Outside of the main and co-main events, Cody Garbrandt looked spectacular getting his second TKO finish in the UFC as he dusted Augusto Mendes in the first round. Chris Camozzi blitzed Joe Riggs with a barrage of knee strikes just seconds into the opening stanza and landed so many that he actually broke his opponent's forearm in the process.
Sean Strickland made a strong statement in his third fight at welterweight as he downed Alex Garcia with a third-round TKO while Oluwale Bamgbose looked very impressive with his head kick to help put away Daniel Sarafian.
It was a night filled with fun finishes and exciting bouts from top to bottom and the fighters competing in Pittsburgh definitely deserved an extra round of applause after the show was over.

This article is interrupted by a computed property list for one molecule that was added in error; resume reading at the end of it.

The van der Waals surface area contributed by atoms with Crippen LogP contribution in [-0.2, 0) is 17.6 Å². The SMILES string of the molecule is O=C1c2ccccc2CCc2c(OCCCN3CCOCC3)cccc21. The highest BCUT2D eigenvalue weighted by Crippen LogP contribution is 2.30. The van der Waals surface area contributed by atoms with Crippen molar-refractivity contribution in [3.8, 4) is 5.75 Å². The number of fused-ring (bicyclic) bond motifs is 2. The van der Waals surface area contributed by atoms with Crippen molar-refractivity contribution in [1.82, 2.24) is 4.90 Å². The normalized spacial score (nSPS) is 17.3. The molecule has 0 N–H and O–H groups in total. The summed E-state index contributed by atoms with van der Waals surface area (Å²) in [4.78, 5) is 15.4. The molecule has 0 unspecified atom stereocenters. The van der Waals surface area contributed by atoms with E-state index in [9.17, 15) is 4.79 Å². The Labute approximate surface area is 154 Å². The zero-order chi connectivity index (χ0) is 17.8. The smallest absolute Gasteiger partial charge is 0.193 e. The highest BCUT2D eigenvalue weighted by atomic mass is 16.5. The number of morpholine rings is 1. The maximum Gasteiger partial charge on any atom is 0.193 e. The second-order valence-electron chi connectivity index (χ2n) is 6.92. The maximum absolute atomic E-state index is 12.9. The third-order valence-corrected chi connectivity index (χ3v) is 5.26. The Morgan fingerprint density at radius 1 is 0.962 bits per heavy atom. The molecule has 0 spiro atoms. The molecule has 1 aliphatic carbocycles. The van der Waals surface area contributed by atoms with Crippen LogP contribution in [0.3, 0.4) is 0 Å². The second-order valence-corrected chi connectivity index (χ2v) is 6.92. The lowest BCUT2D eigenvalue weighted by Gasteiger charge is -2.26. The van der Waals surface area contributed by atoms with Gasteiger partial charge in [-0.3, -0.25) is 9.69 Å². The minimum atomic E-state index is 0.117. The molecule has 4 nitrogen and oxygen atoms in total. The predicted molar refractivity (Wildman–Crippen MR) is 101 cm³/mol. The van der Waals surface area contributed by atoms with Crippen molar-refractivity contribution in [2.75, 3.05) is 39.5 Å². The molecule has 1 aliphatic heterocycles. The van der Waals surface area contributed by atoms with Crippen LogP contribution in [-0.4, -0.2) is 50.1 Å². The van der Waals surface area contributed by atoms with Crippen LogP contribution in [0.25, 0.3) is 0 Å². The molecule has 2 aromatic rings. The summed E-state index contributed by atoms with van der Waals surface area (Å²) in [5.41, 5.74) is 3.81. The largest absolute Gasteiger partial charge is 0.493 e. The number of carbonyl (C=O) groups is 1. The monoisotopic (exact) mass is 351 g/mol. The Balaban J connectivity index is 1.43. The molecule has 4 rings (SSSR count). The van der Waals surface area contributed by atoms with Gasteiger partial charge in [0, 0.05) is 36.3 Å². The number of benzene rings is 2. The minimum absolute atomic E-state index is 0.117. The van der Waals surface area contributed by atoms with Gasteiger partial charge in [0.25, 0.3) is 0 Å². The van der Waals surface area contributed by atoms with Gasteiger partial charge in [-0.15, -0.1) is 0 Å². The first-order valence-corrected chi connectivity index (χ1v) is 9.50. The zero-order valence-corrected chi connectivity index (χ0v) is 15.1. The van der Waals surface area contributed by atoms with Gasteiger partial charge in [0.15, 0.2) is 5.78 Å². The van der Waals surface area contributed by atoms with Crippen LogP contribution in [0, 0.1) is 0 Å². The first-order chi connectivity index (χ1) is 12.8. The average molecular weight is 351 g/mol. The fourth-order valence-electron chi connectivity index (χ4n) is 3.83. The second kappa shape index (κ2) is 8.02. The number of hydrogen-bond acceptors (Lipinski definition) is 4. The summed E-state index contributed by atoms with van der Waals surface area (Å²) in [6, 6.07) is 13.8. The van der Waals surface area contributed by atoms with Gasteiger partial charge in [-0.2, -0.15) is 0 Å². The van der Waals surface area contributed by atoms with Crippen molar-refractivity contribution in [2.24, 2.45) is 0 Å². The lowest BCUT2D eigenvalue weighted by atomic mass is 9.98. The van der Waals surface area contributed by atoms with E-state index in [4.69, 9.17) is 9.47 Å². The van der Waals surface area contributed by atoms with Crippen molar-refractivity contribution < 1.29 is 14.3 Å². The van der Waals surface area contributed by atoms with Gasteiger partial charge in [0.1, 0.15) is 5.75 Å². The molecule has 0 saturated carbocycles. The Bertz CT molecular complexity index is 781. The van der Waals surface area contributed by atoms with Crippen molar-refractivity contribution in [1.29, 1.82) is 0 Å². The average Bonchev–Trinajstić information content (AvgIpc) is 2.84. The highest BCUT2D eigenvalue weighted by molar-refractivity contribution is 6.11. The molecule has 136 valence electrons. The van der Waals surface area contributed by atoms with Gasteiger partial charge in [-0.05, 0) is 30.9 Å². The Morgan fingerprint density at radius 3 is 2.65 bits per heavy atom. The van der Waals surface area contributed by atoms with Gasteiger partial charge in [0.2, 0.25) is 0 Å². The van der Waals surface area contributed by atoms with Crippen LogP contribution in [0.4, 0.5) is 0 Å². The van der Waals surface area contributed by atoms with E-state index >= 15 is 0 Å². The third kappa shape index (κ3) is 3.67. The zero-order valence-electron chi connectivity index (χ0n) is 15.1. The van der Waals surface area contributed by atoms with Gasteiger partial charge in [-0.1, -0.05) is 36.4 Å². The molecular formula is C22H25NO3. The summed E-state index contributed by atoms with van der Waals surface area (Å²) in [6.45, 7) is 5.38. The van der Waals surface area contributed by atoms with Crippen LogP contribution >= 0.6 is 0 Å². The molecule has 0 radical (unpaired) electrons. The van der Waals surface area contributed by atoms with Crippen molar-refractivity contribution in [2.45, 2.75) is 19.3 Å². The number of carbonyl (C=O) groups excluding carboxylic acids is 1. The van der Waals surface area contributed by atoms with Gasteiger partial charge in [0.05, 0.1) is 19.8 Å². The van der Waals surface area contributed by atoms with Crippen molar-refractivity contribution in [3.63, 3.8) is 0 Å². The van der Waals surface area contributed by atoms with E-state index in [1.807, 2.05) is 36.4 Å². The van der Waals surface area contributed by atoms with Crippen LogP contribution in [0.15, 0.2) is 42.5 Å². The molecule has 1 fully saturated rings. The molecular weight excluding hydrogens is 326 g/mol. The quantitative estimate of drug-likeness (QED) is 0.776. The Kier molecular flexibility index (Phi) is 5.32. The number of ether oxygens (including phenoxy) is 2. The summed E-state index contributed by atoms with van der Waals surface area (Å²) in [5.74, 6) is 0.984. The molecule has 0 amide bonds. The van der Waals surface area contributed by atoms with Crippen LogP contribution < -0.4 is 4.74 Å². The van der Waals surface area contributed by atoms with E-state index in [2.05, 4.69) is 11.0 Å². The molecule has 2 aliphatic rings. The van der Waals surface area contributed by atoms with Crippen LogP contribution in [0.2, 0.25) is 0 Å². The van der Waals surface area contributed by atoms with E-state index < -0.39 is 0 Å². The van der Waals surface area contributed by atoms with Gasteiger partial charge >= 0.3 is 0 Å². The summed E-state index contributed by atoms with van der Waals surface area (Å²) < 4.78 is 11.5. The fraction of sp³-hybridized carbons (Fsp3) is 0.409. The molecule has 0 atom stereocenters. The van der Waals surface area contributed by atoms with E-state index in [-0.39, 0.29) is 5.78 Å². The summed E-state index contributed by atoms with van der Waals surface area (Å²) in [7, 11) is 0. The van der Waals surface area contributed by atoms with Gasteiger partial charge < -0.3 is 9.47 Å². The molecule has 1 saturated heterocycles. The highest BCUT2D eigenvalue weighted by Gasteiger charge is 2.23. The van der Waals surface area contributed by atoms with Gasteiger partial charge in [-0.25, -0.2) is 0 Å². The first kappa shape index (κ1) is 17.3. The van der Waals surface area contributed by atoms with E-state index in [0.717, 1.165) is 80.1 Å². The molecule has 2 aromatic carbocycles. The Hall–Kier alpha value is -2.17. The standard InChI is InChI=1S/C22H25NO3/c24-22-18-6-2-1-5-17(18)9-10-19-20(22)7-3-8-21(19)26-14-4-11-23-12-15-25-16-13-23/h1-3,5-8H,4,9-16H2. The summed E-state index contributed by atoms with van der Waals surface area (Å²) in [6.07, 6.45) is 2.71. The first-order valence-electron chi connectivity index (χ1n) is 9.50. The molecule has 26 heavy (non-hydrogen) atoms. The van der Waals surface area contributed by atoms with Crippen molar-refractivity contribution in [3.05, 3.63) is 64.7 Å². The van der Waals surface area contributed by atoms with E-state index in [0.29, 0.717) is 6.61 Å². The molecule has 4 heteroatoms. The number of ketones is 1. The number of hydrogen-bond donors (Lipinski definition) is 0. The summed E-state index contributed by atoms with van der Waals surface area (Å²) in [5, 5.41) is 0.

Addition is Hard
It's no secret that judges oftentimes get skewered after a fight card for a bad decision or a questionable score, but Sunday night offered one of the best examples of how the sport still has a long way to go to fill the seats with the best possible candidates to help determine the outcome of a bout.
Following a three-round battle between Ashlee Evans-Smith and Marion Reneau, just about everybody watching at home or probably even in the arena expected a very close decision. Reneau dominated in Round 1, earning a knockdown and a near submission to put Evans-Smith away before she was saved by the bell. Rounds 2 and 3 were very close affairs so the fact that scores were going to be all over the place was understandable.
But when one scorecard read 30-27 in favor of Evans-Smith, more than a few jaws hit the ground. Then a second scorecard came back 29-27 for Evans-Smith, which was even more mind boggling.
Maybe the worst part about the scoring was the fact that two separate judges -- Phil Rogers and Andrew Adkins -- gave Round 1 to Evans-Smith. It's bad enough that one person would somehow see the round that way but two of them?